In the evening, there was a thematic Walking Tour scheduled about Jack the Stripper. I loved the idea, but I couldn’t find the group – I guess it wasn’t active at that time of the year.

Instead, I went to walk around London Tower, which attracted lots of people. At that year, 2014, they were celebrating a century of the beginning of I World War. As a result, events were happening all over Britain to celebrate the victims.

I had imagined London similar to Sao Paulo in many aspects, but honestly, there’s no comparison. London is much cleaner and safer. Besides, it’s very organized, which is quite surprising for such a big city.

In my third day – the last in the hostel – I went to and fro in Candem Town. I loved that place.

From there I went to visit a palace (just outside because my budget wouldn’t allow me to go into) and, then, I headed for Big Ben. It’s just a clock, but it’s iconic and I didn’t stop until I got a good selfie with the symbol.


In the evening, I went to meet a new friend, a Couchsurfer who would host me for the next three nights. It was the first time I used the site to be hosted somewhere. I was a bit afraid of sleeping in a stranger’s house, especially of a man, but the experience turned out to be one of the best of my trip.

Nad and his friend are from Bangladesh, but they had been living in the  UK for ages. Both were very nice with me, and it was priceless to share stories and perceptions with new friends.

Also, they live near Tower London, a very convenient location.


These days I went to visit what would be one of my favourite places in London, the Borough Market. AWESOME.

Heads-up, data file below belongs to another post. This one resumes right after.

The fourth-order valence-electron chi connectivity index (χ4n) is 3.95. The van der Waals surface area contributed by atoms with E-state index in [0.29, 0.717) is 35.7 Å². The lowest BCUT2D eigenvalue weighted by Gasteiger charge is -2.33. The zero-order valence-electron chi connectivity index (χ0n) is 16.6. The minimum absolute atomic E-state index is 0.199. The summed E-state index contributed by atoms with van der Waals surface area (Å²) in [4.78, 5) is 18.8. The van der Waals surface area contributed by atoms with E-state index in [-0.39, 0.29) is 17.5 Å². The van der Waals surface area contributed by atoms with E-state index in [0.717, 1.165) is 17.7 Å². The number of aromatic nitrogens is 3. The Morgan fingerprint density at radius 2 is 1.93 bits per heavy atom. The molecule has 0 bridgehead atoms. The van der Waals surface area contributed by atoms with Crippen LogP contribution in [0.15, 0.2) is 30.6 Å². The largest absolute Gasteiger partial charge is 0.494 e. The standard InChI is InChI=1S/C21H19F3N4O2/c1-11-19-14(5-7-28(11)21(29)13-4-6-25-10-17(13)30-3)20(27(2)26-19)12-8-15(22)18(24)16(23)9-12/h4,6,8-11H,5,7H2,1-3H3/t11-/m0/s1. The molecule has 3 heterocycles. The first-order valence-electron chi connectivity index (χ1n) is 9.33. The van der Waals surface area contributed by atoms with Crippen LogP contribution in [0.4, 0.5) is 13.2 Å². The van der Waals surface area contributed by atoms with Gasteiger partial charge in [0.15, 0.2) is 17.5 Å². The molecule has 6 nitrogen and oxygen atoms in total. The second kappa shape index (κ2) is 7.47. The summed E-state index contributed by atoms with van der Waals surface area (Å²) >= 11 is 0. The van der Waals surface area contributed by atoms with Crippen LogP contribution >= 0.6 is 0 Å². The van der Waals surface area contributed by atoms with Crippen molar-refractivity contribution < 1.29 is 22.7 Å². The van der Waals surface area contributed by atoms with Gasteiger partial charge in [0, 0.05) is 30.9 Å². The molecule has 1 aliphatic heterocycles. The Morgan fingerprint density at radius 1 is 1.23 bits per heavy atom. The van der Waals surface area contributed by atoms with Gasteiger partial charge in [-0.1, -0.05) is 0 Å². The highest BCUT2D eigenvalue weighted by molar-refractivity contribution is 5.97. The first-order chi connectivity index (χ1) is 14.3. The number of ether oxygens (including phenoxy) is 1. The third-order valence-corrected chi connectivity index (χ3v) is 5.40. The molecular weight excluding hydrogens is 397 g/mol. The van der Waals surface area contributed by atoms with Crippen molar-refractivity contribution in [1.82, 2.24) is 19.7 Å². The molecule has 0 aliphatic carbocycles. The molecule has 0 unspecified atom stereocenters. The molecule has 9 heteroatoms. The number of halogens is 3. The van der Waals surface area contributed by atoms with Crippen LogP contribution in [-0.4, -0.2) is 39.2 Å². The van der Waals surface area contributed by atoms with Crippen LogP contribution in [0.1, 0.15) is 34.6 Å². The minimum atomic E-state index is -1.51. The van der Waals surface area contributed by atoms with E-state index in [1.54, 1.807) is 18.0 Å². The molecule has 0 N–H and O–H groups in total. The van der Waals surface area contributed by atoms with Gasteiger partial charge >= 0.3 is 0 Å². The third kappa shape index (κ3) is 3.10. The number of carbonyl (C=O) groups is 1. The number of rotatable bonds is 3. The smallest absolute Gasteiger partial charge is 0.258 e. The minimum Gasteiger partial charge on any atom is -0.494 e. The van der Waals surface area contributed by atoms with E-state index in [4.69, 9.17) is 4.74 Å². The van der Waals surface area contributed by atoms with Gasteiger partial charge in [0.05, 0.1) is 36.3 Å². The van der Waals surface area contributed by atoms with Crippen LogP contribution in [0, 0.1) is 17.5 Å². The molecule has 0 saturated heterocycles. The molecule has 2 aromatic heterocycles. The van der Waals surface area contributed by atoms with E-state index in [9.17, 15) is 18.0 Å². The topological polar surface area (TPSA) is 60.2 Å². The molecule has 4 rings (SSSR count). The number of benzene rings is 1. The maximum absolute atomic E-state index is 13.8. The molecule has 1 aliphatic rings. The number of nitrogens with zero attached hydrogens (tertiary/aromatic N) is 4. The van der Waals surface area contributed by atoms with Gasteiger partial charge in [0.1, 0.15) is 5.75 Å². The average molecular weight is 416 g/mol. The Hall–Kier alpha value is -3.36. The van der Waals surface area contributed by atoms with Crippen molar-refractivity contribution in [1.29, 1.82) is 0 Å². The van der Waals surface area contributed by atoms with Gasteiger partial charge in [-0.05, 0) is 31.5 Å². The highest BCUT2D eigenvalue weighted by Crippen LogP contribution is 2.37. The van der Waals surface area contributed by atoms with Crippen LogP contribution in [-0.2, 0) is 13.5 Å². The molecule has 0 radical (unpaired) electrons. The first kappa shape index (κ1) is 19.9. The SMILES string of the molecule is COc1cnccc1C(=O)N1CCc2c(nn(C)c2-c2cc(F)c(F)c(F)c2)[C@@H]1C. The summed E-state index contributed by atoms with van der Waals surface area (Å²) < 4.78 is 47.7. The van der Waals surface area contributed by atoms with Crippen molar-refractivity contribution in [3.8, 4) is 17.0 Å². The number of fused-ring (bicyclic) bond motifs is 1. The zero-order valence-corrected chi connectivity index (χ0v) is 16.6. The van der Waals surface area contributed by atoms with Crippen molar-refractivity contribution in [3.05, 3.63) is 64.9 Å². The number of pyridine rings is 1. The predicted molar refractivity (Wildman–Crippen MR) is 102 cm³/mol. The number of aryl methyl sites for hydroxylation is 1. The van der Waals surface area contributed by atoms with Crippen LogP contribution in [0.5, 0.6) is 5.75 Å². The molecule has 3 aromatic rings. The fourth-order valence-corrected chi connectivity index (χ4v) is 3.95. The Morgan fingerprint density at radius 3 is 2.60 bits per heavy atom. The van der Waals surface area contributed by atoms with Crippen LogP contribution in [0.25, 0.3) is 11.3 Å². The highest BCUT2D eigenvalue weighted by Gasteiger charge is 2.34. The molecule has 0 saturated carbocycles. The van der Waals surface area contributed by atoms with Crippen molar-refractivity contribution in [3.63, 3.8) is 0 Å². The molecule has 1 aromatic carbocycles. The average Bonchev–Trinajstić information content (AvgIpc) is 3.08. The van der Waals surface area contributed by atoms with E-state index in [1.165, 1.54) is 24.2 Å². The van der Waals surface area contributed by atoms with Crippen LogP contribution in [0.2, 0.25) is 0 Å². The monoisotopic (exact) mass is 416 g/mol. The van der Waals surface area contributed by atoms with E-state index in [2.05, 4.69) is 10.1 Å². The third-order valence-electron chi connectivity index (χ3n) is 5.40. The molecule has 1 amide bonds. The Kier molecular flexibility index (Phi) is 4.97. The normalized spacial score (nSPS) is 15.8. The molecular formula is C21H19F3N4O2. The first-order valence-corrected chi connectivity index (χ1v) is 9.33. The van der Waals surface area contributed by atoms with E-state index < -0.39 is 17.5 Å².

I bought some food from Ethiopia there – I paid only 5 pounds for a large box of traditional food, which consisted of some vegetables and rice. Delicious.


I went back to their market twice and to tell the truth I wanted to put it in my bag.

Another place that struck me was the Click Prison Museum. So creepy, so dark, so fantastic. No wonder is near the river, where some small and famous crimes used to take place.

(Thank goodness I could recover the pictures because they’re almost as great as the place itself)

Another museum where I learned lots of things was The Museum of London, especially about the Great Fire that consumed a huge part of the city in 1666.

In the last day, I visited National Gallery, which is gorgeous if you like paintings (as I do). It wasn’t that crowded, so it was possible to see the artworks. Of course, there’s always an irritating and ridiculous person trying to take a selfie with a portrait, what eventually annoys me very much.

From there I headed for British Museum, which I wish I can visit again in the future with not so many awful people. Tourists taking pictures with dinosaurs and this kind of stuff. The place is enormous, so it’s impossible to see everything in one day. Aware of that, I went directly to see the Egyptian section. The mummy of Cleopatra is there and I wanted to hug everyone and cry because that is so fucking amazing. Then I realized that no one seemed interested in that piece of marvel. Well, good for me, no concurrence.

Still, in the shop museum, I decided not to be mean and I bought a ten-euro book about mummification. It’s still on my shelves waiting to be read.

In the evening, I took a bus to reach the airport to take a flight to Porto. The girl who I had to show my documentation in the airport symbolized all the arrogance that a Latin person might find in England. Without speaking any word, she just gave me a dirty look. I’m glad she was the only one like that I came across in Europe.

I liked London, but actually, I thought that I would fall in love with the city, and that didn’t happen. I mean, I enjoyed my trip very much and I wish I can go back as soon as possible, as well I’d like the chance to live there too because it’s exciting. However, it didn’t hit on me (I would feel that later when I visited Paris). If I had spent more time there, perhaps…

It was time to say goodbye to the United Kingdom and advance in my trip. Next stop, Portugal.